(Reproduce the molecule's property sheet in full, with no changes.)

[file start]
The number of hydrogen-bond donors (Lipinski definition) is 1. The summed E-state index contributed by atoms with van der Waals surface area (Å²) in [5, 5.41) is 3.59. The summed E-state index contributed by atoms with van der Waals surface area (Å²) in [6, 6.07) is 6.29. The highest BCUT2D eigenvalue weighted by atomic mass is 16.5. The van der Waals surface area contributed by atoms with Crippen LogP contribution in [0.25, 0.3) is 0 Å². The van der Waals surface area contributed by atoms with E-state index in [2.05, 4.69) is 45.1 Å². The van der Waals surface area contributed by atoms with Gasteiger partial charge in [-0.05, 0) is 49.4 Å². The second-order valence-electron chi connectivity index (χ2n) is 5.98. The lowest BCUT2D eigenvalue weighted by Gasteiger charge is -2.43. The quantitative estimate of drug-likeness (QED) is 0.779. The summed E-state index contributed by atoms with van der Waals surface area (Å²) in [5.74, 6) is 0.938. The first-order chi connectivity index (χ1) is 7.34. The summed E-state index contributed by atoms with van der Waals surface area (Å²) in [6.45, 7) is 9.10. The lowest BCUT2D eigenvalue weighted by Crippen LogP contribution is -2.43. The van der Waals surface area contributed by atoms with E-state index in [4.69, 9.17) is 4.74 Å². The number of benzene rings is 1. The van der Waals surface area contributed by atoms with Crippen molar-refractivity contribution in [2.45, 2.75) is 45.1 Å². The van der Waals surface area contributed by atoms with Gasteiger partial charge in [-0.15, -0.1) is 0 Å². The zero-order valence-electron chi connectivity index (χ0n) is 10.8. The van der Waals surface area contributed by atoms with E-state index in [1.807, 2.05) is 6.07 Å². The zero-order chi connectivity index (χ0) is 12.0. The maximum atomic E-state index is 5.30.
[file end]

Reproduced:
The number of hydrogen-bond donors (Lipinski definition) is 1. The summed E-state index contributed by atoms with van der Waals surface area (Å²) in [5, 5.41) is 3.59. The summed E-state index contributed by atoms with van der Waals surface area (Å²) in [6, 6.07) is 6.29. The highest BCUT2D eigenvalue weighted by atomic mass is 16.5. The van der Waals surface area contributed by atoms with Crippen LogP contribution in [0.25, 0.3) is 0 Å². The van der Waals surface area contributed by atoms with E-state index in [2.05, 4.69) is 45.1 Å². The van der Waals surface area contributed by atoms with Gasteiger partial charge in [-0.05, 0) is 49.4 Å². The second-order valence-electron chi connectivity index (χ2n) is 5.98. The lowest BCUT2D eigenvalue weighted by Gasteiger charge is -2.43. The quantitative estimate of drug-likeness (QED) is 0.779. The summed E-state index contributed by atoms with van der Waals surface area (Å²) in [5.74, 6) is 0.938. The first-order chi connectivity index (χ1) is 7.34. The summed E-state index contributed by atoms with van der Waals surface area (Å²) in [6.45, 7) is 9.10. The lowest BCUT2D eigenvalue weighted by Crippen LogP contribution is -2.43. The van der Waals surface area contributed by atoms with E-state index in [4.69, 9.17) is 4.74 Å². The number of benzene rings is 1. The van der Waals surface area contributed by atoms with Crippen molar-refractivity contribution in [2.45, 2.75) is 45.1 Å². The van der Waals surface area contributed by atoms with Gasteiger partial charge in [-0.15, -0.1) is 0 Å². The zero-order valence-electron chi connectivity index (χ0n) is 10.8. The van der Waals surface area contributed by atoms with E-state index in [1.807, 2.05) is 6.07 Å². The zero-order chi connectivity index (χ0) is 12.0. The maximum atomic E-state index is 5.30.